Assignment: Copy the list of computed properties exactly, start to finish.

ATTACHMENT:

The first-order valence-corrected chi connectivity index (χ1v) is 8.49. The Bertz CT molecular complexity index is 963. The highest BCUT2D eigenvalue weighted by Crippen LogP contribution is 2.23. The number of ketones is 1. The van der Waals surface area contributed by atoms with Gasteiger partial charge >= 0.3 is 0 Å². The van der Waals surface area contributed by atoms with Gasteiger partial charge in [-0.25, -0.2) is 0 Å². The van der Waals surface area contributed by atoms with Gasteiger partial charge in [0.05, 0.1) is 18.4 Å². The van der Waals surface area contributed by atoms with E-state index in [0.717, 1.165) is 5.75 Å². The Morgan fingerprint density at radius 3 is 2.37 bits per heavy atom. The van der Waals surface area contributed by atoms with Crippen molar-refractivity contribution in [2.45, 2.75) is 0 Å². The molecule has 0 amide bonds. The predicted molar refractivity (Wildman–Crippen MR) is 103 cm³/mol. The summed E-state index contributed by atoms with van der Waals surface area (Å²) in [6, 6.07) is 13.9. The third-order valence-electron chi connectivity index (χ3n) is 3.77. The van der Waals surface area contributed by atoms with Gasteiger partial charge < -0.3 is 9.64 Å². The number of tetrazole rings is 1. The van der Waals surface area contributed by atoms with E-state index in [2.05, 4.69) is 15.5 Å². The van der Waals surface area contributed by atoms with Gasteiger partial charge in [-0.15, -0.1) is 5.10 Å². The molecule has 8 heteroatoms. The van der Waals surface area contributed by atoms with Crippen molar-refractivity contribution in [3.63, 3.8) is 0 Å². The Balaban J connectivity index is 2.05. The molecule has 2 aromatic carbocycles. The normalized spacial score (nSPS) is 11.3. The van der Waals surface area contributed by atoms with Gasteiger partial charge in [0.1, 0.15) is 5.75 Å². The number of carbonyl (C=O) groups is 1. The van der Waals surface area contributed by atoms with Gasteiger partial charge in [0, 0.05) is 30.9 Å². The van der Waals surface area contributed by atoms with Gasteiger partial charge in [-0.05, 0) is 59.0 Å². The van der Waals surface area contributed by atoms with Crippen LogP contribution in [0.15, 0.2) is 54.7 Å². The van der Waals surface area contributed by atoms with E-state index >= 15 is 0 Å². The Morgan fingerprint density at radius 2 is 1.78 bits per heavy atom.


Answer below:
The first-order valence-corrected chi connectivity index (χ1v) is 8.49. The Bertz CT molecular complexity index is 963. The highest BCUT2D eigenvalue weighted by Crippen LogP contribution is 2.23. The number of ketones is 1. The van der Waals surface area contributed by atoms with Gasteiger partial charge >= 0.3 is 0 Å². The van der Waals surface area contributed by atoms with Gasteiger partial charge in [-0.25, -0.2) is 0 Å². The van der Waals surface area contributed by atoms with Gasteiger partial charge in [0.05, 0.1) is 18.4 Å². The van der Waals surface area contributed by atoms with E-state index in [0.717, 1.165) is 5.75 Å². The Morgan fingerprint density at radius 3 is 2.37 bits per heavy atom. The van der Waals surface area contributed by atoms with Crippen molar-refractivity contribution in [2.45, 2.75) is 0 Å². The molecule has 0 amide bonds. The predicted molar refractivity (Wildman–Crippen MR) is 103 cm³/mol. The summed E-state index contributed by atoms with van der Waals surface area (Å²) in [6, 6.07) is 13.9. The third-order valence-electron chi connectivity index (χ3n) is 3.77. The van der Waals surface area contributed by atoms with Gasteiger partial charge < -0.3 is 9.64 Å². The number of tetrazole rings is 1. The van der Waals surface area contributed by atoms with E-state index in [2.05, 4.69) is 15.5 Å². The van der Waals surface area contributed by atoms with Gasteiger partial charge in [-0.15, -0.1) is 5.10 Å². The molecule has 8 heteroatoms. The van der Waals surface area contributed by atoms with Crippen molar-refractivity contribution in [3.63, 3.8) is 0 Å². The Balaban J connectivity index is 2.05. The molecule has 2 aromatic carbocycles. The normalized spacial score (nSPS) is 11.3. The van der Waals surface area contributed by atoms with Gasteiger partial charge in [0.1, 0.15) is 5.75 Å². The number of carbonyl (C=O) groups is 1. The van der Waals surface area contributed by atoms with Gasteiger partial charge in [0, 0.05) is 30.9 Å². The van der Waals surface area contributed by atoms with Gasteiger partial charge in [-0.05, 0) is 59.0 Å². The van der Waals surface area contributed by atoms with Crippen LogP contribution in [0.15, 0.2) is 54.7 Å². The van der Waals surface area contributed by atoms with E-state index >= 15 is 0 Å². The Morgan fingerprint density at radius 2 is 1.78 bits per heavy atom.